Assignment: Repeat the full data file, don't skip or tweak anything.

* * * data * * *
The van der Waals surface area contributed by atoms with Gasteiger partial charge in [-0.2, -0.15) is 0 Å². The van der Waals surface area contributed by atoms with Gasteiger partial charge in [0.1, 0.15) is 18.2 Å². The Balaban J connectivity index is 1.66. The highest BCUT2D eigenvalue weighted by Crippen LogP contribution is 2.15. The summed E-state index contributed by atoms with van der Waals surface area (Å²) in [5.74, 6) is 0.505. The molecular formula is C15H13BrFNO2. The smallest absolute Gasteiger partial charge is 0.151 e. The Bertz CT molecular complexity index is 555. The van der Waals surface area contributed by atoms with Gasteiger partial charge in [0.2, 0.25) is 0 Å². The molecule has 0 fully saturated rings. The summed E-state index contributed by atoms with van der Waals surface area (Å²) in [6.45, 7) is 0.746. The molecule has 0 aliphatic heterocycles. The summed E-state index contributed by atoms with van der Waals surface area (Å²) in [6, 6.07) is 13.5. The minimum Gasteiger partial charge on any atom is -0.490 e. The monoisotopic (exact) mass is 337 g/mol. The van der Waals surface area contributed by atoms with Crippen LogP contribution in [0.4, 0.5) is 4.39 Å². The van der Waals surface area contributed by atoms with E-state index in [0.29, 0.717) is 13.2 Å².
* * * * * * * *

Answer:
The van der Waals surface area contributed by atoms with Gasteiger partial charge in [-0.2, -0.15) is 0 Å². The van der Waals surface area contributed by atoms with Gasteiger partial charge in [0.1, 0.15) is 18.2 Å². The Balaban J connectivity index is 1.66. The highest BCUT2D eigenvalue weighted by Crippen LogP contribution is 2.15. The summed E-state index contributed by atoms with van der Waals surface area (Å²) in [5.74, 6) is 0.505. The molecular formula is C15H13BrFNO2. The smallest absolute Gasteiger partial charge is 0.151 e. The Bertz CT molecular complexity index is 555. The van der Waals surface area contributed by atoms with Gasteiger partial charge in [0.2, 0.25) is 0 Å². The molecule has 0 fully saturated rings. The summed E-state index contributed by atoms with van der Waals surface area (Å²) in [6.45, 7) is 0.746. The molecule has 0 aliphatic heterocycles. The summed E-state index contributed by atoms with van der Waals surface area (Å²) in [6, 6.07) is 13.5. The minimum Gasteiger partial charge on any atom is -0.490 e. The monoisotopic (exact) mass is 337 g/mol. The van der Waals surface area contributed by atoms with Crippen LogP contribution in [0.4, 0.5) is 4.39 Å². The van der Waals surface area contributed by atoms with E-state index in [0.29, 0.717) is 13.2 Å².